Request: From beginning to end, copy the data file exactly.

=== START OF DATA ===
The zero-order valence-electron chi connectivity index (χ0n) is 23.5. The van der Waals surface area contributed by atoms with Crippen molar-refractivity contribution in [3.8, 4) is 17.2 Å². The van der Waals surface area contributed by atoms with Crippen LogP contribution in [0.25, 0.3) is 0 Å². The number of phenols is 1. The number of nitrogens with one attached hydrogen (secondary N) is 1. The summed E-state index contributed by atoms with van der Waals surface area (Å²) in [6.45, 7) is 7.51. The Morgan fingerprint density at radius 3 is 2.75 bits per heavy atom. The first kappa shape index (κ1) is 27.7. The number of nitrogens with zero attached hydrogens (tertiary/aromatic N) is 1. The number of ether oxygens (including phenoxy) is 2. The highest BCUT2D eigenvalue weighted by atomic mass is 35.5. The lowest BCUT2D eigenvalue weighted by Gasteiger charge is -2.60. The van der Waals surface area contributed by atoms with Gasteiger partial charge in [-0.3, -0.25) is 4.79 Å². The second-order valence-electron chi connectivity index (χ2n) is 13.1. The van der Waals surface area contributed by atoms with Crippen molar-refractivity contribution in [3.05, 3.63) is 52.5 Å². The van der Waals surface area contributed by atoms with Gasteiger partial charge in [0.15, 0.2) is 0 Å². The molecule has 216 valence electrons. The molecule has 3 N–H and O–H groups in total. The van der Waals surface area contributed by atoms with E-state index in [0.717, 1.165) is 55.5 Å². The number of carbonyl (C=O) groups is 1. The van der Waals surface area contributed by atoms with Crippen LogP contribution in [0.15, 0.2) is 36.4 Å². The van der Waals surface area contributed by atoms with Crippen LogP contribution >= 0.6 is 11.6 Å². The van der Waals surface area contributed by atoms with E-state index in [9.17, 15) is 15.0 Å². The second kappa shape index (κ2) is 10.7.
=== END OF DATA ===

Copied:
The zero-order valence-electron chi connectivity index (χ0n) is 23.5. The van der Waals surface area contributed by atoms with Crippen molar-refractivity contribution in [3.8, 4) is 17.2 Å². The van der Waals surface area contributed by atoms with Crippen LogP contribution in [0.25, 0.3) is 0 Å². The number of phenols is 1. The number of nitrogens with one attached hydrogen (secondary N) is 1. The summed E-state index contributed by atoms with van der Waals surface area (Å²) in [6.45, 7) is 7.51. The Morgan fingerprint density at radius 3 is 2.75 bits per heavy atom. The first kappa shape index (κ1) is 27.7. The number of nitrogens with zero attached hydrogens (tertiary/aromatic N) is 1. The number of ether oxygens (including phenoxy) is 2. The highest BCUT2D eigenvalue weighted by atomic mass is 35.5. The lowest BCUT2D eigenvalue weighted by Gasteiger charge is -2.60. The van der Waals surface area contributed by atoms with Gasteiger partial charge in [-0.3, -0.25) is 4.79 Å². The second-order valence-electron chi connectivity index (χ2n) is 13.1. The van der Waals surface area contributed by atoms with Crippen molar-refractivity contribution in [3.05, 3.63) is 52.5 Å². The van der Waals surface area contributed by atoms with Gasteiger partial charge in [0.15, 0.2) is 0 Å². The molecule has 216 valence electrons. The molecule has 3 N–H and O–H groups in total. The van der Waals surface area contributed by atoms with E-state index in [0.717, 1.165) is 55.5 Å². The number of carbonyl (C=O) groups is 1. The van der Waals surface area contributed by atoms with Crippen LogP contribution in [0.15, 0.2) is 36.4 Å². The van der Waals surface area contributed by atoms with Crippen LogP contribution >= 0.6 is 11.6 Å². The van der Waals surface area contributed by atoms with E-state index in [9.17, 15) is 15.0 Å². The second kappa shape index (κ2) is 10.7.